NASA Spinoff

NASA Bioreactors Advance Disease Treatments

Adult stem cells are found in some types of body tissue. These cells are multipotent, meaning they can differentiate into a specific range of specialized cells. This makes them appealing possibilities for treating diseases—the stem cells differentiate into healthy replacements for sick or damaged cells. Blood stem cells, for example, can transform into red blood cells, white blood cells, and platelets; these cells could provide a potential treatment for blood diseases like sickle cell anemia.

One of the richest sources of adult stem cells is bone marrow.

“There are about 70 different conditions and diseases where bone marrow stem cells have been used to regenerate tissue or treat disease,” says Donnie Rudd, Regenetech’s chief scientist and director of intellectual property. Stem cells can be harvested from a patient’s bone marrow through a procedure called bone marrow apheresis—a process that like any medical procedure carries some level of risk. The problem with alternative methods of adult stem cell harvest is getting enough of the cells to have therapeutic value, which is where Regenetech’s Intrifuge cellXpansion technology comes to bear.

alt“We can take a sample of peripheral blood from a patient’s arm, separate the stem cells, put that into our improved NASA bioreactor, and then multiply the cells to a therapeutic level without all the trauma of bone marrow apheresis,” says Rudd.

Regenetech’s Intrifuge rotating wall bioreactor cradles a soup can-sized, rotating chamber that is used to expand, or multiply, harvested stem cells. The cell sample, contained in a growth fluid, is placed in the rotating chamber equipped with a membrane for oxygenation and gas exchange. As the chamber rotates, the cells are suspended in a constant state of falling—similar to an object in space orbit. This condition is enabled by a rotating inner wall that reduces shear from the nutrient fluid. In this simulated weightlessness, the cells do not get damaged and die from bouncing off the sides of the chamber. They multiply rapidly (50–200 times in size in as few as 6 days) into healthy populations, providing a quicker and cheaper source of stem cells for therapy or medical research. Regenetech’s cellXpansion process is being tested for further enhancement by a NASA-developed electromagnetic coil that surrounds the canister and which NASA developed to stimulate nerve cell growth. The coil, also patented by the NASA bioreactor development team and licensed by Regenetech, produces time varying electromagnetic conditions.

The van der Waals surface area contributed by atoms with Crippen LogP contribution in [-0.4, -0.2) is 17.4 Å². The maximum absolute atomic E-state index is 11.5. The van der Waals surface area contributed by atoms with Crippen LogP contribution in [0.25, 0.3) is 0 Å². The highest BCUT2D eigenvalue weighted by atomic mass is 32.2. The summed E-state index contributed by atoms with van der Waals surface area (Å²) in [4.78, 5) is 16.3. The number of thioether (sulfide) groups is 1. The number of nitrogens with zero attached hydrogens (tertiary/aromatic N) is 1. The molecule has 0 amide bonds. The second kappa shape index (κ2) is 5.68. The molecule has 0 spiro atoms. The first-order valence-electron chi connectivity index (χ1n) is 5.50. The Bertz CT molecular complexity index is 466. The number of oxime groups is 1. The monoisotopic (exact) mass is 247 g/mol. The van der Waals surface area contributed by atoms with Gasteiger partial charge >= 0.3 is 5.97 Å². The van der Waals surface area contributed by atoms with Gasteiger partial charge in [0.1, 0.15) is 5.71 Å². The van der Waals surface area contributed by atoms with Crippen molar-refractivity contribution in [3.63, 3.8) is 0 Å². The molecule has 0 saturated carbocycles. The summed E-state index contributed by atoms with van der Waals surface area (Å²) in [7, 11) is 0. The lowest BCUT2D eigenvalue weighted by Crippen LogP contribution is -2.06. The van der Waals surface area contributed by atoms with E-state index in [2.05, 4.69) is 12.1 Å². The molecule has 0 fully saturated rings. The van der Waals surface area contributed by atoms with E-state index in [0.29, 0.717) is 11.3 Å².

Regenetech started producing revenue only 5 years after its founding, and since acquiring the original NASA licenses, it has developed over 300 of its own patents and patent applications and has licensed out its technologies on a global scale. The company generates its revenue through research partnerships and licensing its patents to stem cell researchers in pursuit of treatments for everything from heart disease to diabetes to liver cirrhosis. It is currently engaged in sponsored research agreements with major universities to develop stem cell therapy for type 1 diabetes, study blood stem cells, and create stem cell veterinary orthopedic treatments using the company’s Intrifuge cellXpansion technology.

Through an agreement with NASA, Regenetech is also able to offer significant help to researchers pursuing treatments of rare diseases that affect less than 200,000 people in the United States and thus do not offer enough return on drug development investment. NASA allows the company to charge as little as $1,000 to $10,000 to license its NASA-developed technologies to researchers of such rare diseases.

“Our relationship with NASA has allowed us to get this technology out into the field for those diseases that otherwise might never be treated,” says Rudd.

Intrifuge™ and cellXpansion™ are trademarks of Regenetech Inc.

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